Scripture notes – Feast of the Ascension, C – 30th May 2019

Luke is the only New Testament author who describes Jesus’ ascension after his resurrection, although his departure from this world is assumed in the other writings. John tells not so much what happened but explains the results of Jesus’ departure and sending of the Holy Spirit. Luke tells the story twice, the second time in the beginning of Acts of the Apostles. Because the gospel reading is always last in the liturgy, we hear the later account before the first.

The readings are available online here

Acts 1:1-11
In many ways, Luke links the two stories he has to tell, the Gospel tells of Jesus in his ministry and Acts takes up the work of the early Church. The passion-resurrection-ascension-coming-again is recounted in the first, and will be preached in the following book. Jerusalem serves as a geographic locating point, but the symbolism is more important than the locality. In the Gospel, Luke uses Jerusalem as Jesus’ goal during his ministry, and he ends his earthly time there. From Jerusalem the Church will spread ‘throughout the world’ – in Acts this will be symbolized as Rome, then the imperial centre of the Mediterranean/European world.

The opening verse recalls the dedication of the Gospel, and summarizes its message very briefly. Luke stresses the promise of the Holy Spirit, just as he had emphasized through the Gospel the actions of the Spirit in the life of Jesus, and will show in Acts how the Spirit guided the early Christians in their ministry.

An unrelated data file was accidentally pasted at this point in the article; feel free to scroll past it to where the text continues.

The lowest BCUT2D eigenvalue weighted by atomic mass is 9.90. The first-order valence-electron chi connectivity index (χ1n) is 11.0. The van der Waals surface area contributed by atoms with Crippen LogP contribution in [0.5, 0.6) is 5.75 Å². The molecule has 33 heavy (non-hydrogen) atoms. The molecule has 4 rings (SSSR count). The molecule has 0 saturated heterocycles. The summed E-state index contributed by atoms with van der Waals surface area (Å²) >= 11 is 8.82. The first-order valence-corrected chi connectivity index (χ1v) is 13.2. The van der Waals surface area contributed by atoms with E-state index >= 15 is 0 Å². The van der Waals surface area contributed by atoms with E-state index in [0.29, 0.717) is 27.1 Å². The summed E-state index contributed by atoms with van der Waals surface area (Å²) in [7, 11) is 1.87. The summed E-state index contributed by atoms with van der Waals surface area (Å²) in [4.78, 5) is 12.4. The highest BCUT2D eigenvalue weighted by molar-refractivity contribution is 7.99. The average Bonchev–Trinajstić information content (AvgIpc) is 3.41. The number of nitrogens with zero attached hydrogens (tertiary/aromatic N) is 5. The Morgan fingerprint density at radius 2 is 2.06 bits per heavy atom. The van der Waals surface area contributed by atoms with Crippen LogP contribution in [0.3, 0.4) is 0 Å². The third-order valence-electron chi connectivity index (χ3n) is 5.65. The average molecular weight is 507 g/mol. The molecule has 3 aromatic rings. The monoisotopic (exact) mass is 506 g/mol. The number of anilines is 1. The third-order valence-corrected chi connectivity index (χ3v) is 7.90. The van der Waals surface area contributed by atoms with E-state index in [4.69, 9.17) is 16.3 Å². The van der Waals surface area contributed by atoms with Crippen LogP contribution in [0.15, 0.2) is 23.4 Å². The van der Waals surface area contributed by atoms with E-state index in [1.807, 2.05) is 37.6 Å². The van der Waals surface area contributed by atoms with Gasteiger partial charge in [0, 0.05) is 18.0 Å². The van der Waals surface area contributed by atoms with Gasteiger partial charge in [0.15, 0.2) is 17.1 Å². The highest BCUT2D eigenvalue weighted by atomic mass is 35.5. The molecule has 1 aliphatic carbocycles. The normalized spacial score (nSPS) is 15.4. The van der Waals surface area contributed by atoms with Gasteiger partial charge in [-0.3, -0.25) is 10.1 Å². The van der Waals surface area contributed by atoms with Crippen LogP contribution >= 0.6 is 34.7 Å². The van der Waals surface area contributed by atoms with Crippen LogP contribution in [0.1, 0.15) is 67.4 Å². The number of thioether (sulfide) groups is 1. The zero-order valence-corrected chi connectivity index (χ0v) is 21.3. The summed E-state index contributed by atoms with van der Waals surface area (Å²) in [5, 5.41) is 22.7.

John the Baptist had an important role to play in the Gospel, beginning with the prediction of his birth in the first chapter. Here at the beginning of Acts, John’s prophecy is remembered. ‘They’ who question Jesus are not specified but likely to include both the Eleven Apostles and the ‘others’ who gathered around them after the Resurrection.

The disciples have a concern: Jesus had predicted the Last Days with his coming again, and they expected the new ‘Kingdom of God’ to come with him. They may only have been thinking of the earthly Jewish kingdom restored, which was widely expected in the End Times. Knowing that Jesus is leaving now with the promise of return, they are wondering how soon that will be. We have evidence in other parts of the New Testament, such as the Letters to the Thessalonians, that many did expect in their lifetime to see the Parousia, or final days, and the question may have been a lively one in the community Luke was writing for. ‘Times or dates’: The two Greek words indicate, ‘time’s duration and the opportune moments both of which are God’s domain and beyond human inquiry.’ (Richard J. Dillon). In his refusal to say ‘when’, Jesus stresses what should be their focus now: first to receive the power of the Spirit, then with that guidance they are witness to Jesus and bring others to belief. How they responded to this challenge Luke will show in the chapters to follow in Acts.

Another link comes with the ‘two men in white’, the same phrase used in the Gospel (24:4) for the messengers who appear to the women in the empty tomb when Jesus has risen. The white or brilliant clothing indicates a being from heaven. In both books, the two men begin with a question that indicates a radical change; ‘Why look for the living (Christ) among the dead?’ And now, ‘Why look towards the sky?’ What has happened before is over – now they must be ready for what is coming.

Psalm 46/47:2-3, 6-9